The Justice Department, together with attorneys general of the Commonwealth of Massachusetts, the State of New York, and the District of Columbia, filed a civil antitrust lawsuit to block JetBlue Airways Corporation’s proposed $3.8 billion acquisition of its largest and fastest-growing ultra-low-cost rival, Spirit Airlines, Inc. A DOJ news release issued Tuesday (March 7) states: "JetBlue and Spirit compete fiercely today on hundreds of routes serving millions of travelers. By eliminating that competition and further consolidating the United States airlines industry, the proposed transaction will increase fares and reduce choice on routes across the country, raising costs for the flying public and harming cost-conscious fliers most acutely."
The complaint, filed in the District of Massachusetts, alleges that Spirit’s low-cost, no-frills flying option has brought lower fares and more options to routes across the country, making it possible for more Americans – particularly price-sensitive consumers who pay their own fares – to travel. JetBlue’s acquisition of Spirit would eliminate the “Spirit Effect,” where Spirit’s presence in a market forces other air carriers, including JetBlue, to lower their fares. The deal also would eliminate half of the ultra-low-cost capacity in the United States. This will lead to higher fares and fewer seats, harming millions of consumers on hundreds of routes.
“As our complaint alleges, the merger of JetBlue and Spirit would result in higher fares and fewer choices for tens of millions of travelers, with the greatest impact felt by those who rely on what are known as ultra-low-cost carriers in order to fly,” said Attorney General Merrick B. Garland. “Companies in every industry should understand by now that this Justice Department will not hesitate to enforce our antitrust laws and protect American consumers.”
“Our complaint alleges that JetBlue’s acquisition of Spirit would particularly hurt cost-conscious travelers,” said Associate Attorney General Vanita Gupta. “Ultra-low-cost carriers make air travel possible so more Americans can take a much-needed family vacation or celebrate or mourn together with loved ones. We allege that the proposed merger would lead to fewer seats and higher prices for travelers.”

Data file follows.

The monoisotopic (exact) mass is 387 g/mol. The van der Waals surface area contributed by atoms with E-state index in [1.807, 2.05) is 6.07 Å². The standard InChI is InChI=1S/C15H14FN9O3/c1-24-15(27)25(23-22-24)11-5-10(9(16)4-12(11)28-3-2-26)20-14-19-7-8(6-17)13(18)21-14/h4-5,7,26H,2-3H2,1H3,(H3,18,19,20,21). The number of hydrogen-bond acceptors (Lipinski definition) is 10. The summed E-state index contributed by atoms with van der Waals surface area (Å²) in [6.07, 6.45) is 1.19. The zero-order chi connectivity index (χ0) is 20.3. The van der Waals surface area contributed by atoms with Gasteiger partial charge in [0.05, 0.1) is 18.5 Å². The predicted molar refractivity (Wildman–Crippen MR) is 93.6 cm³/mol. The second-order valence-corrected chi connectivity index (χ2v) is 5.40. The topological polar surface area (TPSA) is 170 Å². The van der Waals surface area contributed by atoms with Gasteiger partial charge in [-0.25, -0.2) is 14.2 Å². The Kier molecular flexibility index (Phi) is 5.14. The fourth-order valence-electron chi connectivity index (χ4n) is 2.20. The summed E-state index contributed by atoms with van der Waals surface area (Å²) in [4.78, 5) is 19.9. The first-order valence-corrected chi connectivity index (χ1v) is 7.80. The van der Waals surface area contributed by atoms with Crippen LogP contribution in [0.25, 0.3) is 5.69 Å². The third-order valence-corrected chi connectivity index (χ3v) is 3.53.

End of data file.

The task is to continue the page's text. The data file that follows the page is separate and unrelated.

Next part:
“JetBlue’s proposed acquisition of Spirit eliminates a disruptive, low-cost option for millions of Americans. Whether they fly Spirit or not, travelers throughout the United States benefit from an independent Spirit because where Spirit competes, other airlines – including JetBlue – are forced to compete more vigorously by lowering fares, offering greater innovations, and delivering more consumer choice,” said Principal Deputy Assistant Attorney General Doha Mekki of the Justice Department's Antitrust Division. “This transaction occurs against the backdrop of years of airline consolidation in the United States.”
The complaint, which seeks to block the acquisition under Section 7 of the Clayton Act, alleges Spirit has been a particularly disruptive force, growing rapidly, introducing innovative products, and allowing customers to choose which services to purchase, all while charging customers very low fares. Spirit has forced larger airlines, particularly the already-low-cost JetBlue, to compete for customers by introducing unbundled, customizable ticket options and lowering their own fares, allowing more Americans to travel. If the acquisition is allowed to proceed, prices would increase on routes where the two airlines currently compete. This is particularly the case on the over 40 direct routes where the two companies’ combined market shares are so high that the deal is presumptively anticompetitive.
As further alleged in the complaint, in the last 10 years, Spirit has doubled its network in size and, before this deal, expected to continue expanding at a quick pace. The acquisition stops this future competition before it starts.
The acquisition would also make it easier for the remaining airlines to coordinate to charge travelers higher fares or limit capacity. JetBlue has already partnered with American Airlines, the largest airline in the world, through the Northeast Alliance, which the Department sued to block. Now, JetBlue is doubling down on consolidation, seeking to acquire and eliminate its main ultra-low-cost competitor, depriving travelers of yet another choice.
If allowed to eliminate the Spirit option, JetBlue would likely increase prices on every route where Spirit flies today. As a result, travelers who previously preferred Spirit’s lower-price, no-frills service would either have to pay more for amenities they do not want, or may no longer be able to afford to travel at all.
JetBlue is a Delaware corporation headquartered in Long Island City, New York. In 2022, it flew over 39 million passengers to approximately 107 destinations around the world, earning about $9.1 billion in revenue.
Spirit is a Delaware corporation headquartered in Miramar, Florida. In 2022, it flew over 38 million passengers to approximately 92 destinations in the Americas, earning about $5 billion in revenue.